Figure 5: EO’s standard AR coatings for the visible spectrum.
Figure 6: EO’s standard AR coatings for the near infrared (NIR) spectrum cover 400 – 1600nm, but custom coatings can be designed out past 2µm.
Figure 7: EO’s standard AR coatings for the infrared (IR) spectrum.
Table 2: Reflectivity specifications for EO’s standard BBAR coatings
Anti-reflection coatings are available on the following TECHSPEC® Optics
Metallic Mirror Coatings
ATE manufactures a wide range of precision parabolic, spherical, and flat mirrors with a number of different substrate materials.
These products are offered in a variety of metallic and dielectric coatings to suit all your application requirements. Metallic mirror coatings are optimized for different regions of the spectrum. ATE Optics® offers a series of metallic coatings for applications using wavelengths ranging from 120nm to beyond 10μm.
Our standard metallic mirror coatings include Protected Aluminium, Enhanced Aluminum, UV Enhanced Aluminum, DUV Enhanced Aluminum, Bare Gold, Protected Gold, and Protected Silver. Protected Aluminum and Enhanced Aluminum are typically used for visible applications. UV and DUV Enhanced Aluminum can be used for UV and visible applications. Bare or Protected Gold offers high reflectance for nearInfrared (NIR) and Infrared wavelengths. Protected Silver provides the highest reflectance between 500 – 800nm and also performs well in near-Infrared and Infrared applications.
Introduction to First Surface and Second Surface Mirrors
All of our mirrors are first surface mirrors, (Figure 1) featuring a high reflectance coating deposited on the front surface of a variety of different types of glass, metal, or semiconductor substrates.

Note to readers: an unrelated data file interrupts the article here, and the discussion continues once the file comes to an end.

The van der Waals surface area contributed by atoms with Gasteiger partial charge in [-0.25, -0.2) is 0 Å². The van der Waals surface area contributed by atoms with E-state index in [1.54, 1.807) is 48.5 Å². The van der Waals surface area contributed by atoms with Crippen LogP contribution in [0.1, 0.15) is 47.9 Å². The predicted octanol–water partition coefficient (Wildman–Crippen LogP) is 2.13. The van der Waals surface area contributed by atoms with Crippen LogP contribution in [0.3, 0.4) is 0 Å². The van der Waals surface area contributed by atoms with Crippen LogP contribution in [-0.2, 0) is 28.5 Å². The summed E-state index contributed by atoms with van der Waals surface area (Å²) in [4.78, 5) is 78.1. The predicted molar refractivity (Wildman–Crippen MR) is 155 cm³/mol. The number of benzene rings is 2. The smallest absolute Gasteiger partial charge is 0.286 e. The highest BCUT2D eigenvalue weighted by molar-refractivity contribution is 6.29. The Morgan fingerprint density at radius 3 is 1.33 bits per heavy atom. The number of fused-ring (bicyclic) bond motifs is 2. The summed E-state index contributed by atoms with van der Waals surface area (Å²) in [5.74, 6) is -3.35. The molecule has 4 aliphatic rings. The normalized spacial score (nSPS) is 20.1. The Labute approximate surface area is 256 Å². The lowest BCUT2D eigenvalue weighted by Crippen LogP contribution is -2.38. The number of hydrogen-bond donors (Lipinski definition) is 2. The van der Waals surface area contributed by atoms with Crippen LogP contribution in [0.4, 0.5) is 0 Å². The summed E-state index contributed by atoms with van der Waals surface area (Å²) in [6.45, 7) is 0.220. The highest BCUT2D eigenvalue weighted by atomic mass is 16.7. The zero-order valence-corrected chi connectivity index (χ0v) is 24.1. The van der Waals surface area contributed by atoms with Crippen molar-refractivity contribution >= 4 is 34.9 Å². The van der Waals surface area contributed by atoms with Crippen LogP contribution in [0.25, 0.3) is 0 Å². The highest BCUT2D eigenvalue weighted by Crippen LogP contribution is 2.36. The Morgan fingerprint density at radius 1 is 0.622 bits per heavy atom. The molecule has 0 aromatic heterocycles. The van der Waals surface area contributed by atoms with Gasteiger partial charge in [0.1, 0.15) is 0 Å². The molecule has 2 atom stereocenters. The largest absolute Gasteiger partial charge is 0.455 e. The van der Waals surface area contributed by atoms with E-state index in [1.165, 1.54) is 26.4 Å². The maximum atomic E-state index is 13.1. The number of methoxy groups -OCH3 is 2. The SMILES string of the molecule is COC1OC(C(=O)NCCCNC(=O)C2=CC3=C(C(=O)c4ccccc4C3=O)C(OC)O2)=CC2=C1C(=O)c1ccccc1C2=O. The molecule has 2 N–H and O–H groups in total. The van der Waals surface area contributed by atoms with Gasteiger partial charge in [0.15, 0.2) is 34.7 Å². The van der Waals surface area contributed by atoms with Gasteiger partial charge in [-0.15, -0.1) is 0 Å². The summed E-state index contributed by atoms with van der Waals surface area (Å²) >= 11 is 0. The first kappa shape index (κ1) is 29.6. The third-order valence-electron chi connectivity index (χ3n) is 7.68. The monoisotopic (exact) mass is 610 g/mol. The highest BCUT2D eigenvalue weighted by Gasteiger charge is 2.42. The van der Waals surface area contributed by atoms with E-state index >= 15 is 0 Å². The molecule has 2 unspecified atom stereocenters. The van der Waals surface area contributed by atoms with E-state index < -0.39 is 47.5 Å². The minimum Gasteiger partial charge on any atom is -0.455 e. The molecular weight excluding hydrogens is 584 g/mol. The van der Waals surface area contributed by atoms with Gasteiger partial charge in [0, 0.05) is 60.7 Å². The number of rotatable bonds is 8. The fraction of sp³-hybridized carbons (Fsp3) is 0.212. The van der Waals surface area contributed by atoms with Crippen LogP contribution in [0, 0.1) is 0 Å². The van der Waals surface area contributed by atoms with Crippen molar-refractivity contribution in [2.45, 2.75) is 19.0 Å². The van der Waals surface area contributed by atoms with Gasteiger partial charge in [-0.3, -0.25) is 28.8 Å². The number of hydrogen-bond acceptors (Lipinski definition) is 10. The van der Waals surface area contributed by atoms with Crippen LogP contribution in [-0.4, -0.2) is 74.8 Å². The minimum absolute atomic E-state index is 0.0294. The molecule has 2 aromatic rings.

First surface mirrors are recommended for use in precision optics applications. Second surface mirrors (Figure 2) can be manufactured using similar coating technology, but the incident light first passes through a transparent substrate material before it is reflected by the coating.
This geometry helps protect the coating layer from scratches and oxidization but leads to several other important issues that make this type of mirror unsuitable for most precision optics applications:
Light incident on a second surface mirror is subject to chromatic dispersion from the substrate material.
Reflection at the substrate leads to ghost images, indicated by the dashed orange line. A second unwanted reflection occurs as the light exits the substrate decreasing the net reflectance of the mirror. Additional stray ghost reflections may also be seen as the light bounces between the coated and non-coated surfaces of the substrate.
Figure 2: Reflection from a Second Surface Mirror showing the ghost reflection and refraction in the mirror substrate.
What is an Enhanced or Protected Metal Coating?
Metal coatings are typically very delicate without a protective coating and require extra care during handling and cleaning. The surface of an unprotected metal coating should never be touched or cleaned with anything but clean, dry air. A dielectric overcoat on a metallic mirror allows for improved handling of the component, increases the durability of the metal coating and provides protection from oxidation with little impact to the performance of the metal coating.
The dielectric layer(s) can also be designed to enhance the reflectance of the metal coating in specific spectral regions. Isopropyl alcohol or acetone can be used to clean our protected metal coated mirrors. A mirror coating selection guide is given in Figure 3 below and summary of key parameters is given on Table 1.
Standard protected aluminium is our most popular mirror coating for applications in the visible and near infrared. A λ/2 coating of Silicon Monoxide (SiO) is typically used as an overcoat to protect the delicate aluminium.